Review by Kari Vest England, Front Row Reviewers
With any of William Shakespeare’s plays, there is excitement and curiosity about how the production will interpret his prose and clever scenes. The University of Utah Theater Department’s presentation of The Tempest at the Babcock Theater is no exception and the excitement is warranted. Director Melinda Pfundstein and Assistant Director Cam Barrett choreographed a mystical, magical production that stimulates all the senses and fills the intimate black box theater.
We first meet Prospera, a noblewoman with magical powers, betrayed by family and banished from her home. She flees to a remote island with her daughter Miranda. Years later, Prospera uses her magical prowess to seek payment of the karmic debt. She conjures a terrible storm, causes a shipwreck, and strands those who betrayed her on her island. The story follows the castaways and island residents as they navigate their own losses and circumstances. Ultimately, Prospera has to finally face her inner demons in order to make peace with the reality she has created.
Kirsten Henriquez embodies the mystic Prospera with her strong, stoic performance. Henriquez’s interactions with the spirit Ariel, played by the multi-talented Laurel Morgan are connective and poignant. Morgan’s portrayal of Ariel is powerful as she uses her haunting vocals to transfix and manipulate others. Morgan delicately balances the relationship as Prospera’s cohort with Ariel’s desire for freedom.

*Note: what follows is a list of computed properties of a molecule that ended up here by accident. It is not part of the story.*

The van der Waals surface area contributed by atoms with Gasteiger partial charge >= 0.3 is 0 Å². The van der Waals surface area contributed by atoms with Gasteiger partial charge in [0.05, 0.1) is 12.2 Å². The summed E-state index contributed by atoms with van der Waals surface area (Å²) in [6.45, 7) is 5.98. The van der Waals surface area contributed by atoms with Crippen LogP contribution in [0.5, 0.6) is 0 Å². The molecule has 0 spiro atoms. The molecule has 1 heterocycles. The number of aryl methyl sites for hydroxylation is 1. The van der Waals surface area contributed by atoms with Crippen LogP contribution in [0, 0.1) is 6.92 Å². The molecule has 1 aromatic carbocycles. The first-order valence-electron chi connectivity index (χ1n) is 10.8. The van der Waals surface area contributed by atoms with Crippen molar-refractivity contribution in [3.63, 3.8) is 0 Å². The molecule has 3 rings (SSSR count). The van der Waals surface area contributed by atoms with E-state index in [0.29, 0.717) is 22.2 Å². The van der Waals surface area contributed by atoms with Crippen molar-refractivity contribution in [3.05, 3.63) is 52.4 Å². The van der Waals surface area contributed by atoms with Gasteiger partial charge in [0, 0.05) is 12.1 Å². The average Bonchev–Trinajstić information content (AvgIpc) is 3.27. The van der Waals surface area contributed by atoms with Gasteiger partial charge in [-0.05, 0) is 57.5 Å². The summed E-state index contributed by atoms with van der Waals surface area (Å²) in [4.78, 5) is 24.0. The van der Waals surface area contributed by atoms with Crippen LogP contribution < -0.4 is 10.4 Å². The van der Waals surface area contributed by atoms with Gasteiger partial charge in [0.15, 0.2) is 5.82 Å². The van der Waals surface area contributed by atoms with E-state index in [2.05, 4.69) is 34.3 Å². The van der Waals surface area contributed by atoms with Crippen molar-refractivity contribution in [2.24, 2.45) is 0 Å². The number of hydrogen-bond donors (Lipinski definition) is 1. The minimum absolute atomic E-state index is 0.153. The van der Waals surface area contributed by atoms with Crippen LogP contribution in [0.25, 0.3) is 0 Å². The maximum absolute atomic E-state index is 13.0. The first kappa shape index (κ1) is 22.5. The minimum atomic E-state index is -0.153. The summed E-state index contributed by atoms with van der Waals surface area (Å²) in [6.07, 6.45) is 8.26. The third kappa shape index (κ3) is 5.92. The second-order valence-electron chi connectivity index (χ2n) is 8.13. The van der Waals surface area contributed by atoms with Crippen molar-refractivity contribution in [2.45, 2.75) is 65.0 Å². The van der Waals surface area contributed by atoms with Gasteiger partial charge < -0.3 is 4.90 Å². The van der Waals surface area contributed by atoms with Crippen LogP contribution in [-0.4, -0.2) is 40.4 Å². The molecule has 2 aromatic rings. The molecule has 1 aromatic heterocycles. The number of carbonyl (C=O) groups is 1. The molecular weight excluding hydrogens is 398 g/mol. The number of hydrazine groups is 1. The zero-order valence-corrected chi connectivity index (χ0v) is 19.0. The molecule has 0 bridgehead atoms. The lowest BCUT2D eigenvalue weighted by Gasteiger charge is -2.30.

Prospera’s daughter, Miranda, played by Natalie Ruthven, is expressive and delightfully twitterpated with her new love, Ferdinand, played by Isacc Martinez-Trinidad.
Caro Ciet’s Trinculo has a stand alone performance as the foil to the hierarchical system that has been established on the island. Ciet inhabits the role completely with effortless comedic timing and mischievous banter as part of the Shakespearean “fools” trio.
Gorgeous period costumes by Costume Designer Brenda Van der Wiel establish the disparity between those banished and those shipwrecked. Impressive sets, lighting, and sound effects give the audience an immersive experience. Scenic Designer Kyle Becker created sets that allow for full use of space with elevated cliffs, caves, stairs, and “floating” rocks. Lighting Designer Nikayla Nielsen and Sound Designer Jennifer Jackson support the vision of the production with their sensory filled effects.
The entire company of players is to be applauded for their ingenious rendering of Shakespeare’s last play. They execute the vision of the production with unity and flow from start to finish. Ultimately, Pfundstein’s and Barrett’s decision to artfully weave the poetry of Shakespeare with theater and elements of modern dance adds another dimension to the show. Abstract physicality such as synchronized movements and audible breaths magnify the power of the mystical realm. Magic becomes real. This production of The Tempest is mesmerizing and will leave you entranced.
The University of Utah Theater Department presents The Tempest by William Shakespeare.
Babcock Theatre, 300 South University Street, lower level of Simmons Pioneer Memorial Theatre, 300 South University Street (1400 East), across the street from Rice-Eccles Stadium.
November 10-19, 2023, 11/18 7:30 PM, Matinees 11/18, 11/19 2:00 PM
Tickets: Other Students: $7.50, Faculty/Staff: $12.50, Regular Admission: $17.50
Contact Main Office: 801-581-6448, Box Office: 80-581-6961
This production contains effects that may have a negative effect on some audience members, including flashing light effects and theatrical fog (or “haze).
The content of this production is recommended for ages eight and older. Children under the age of four will not be admitted.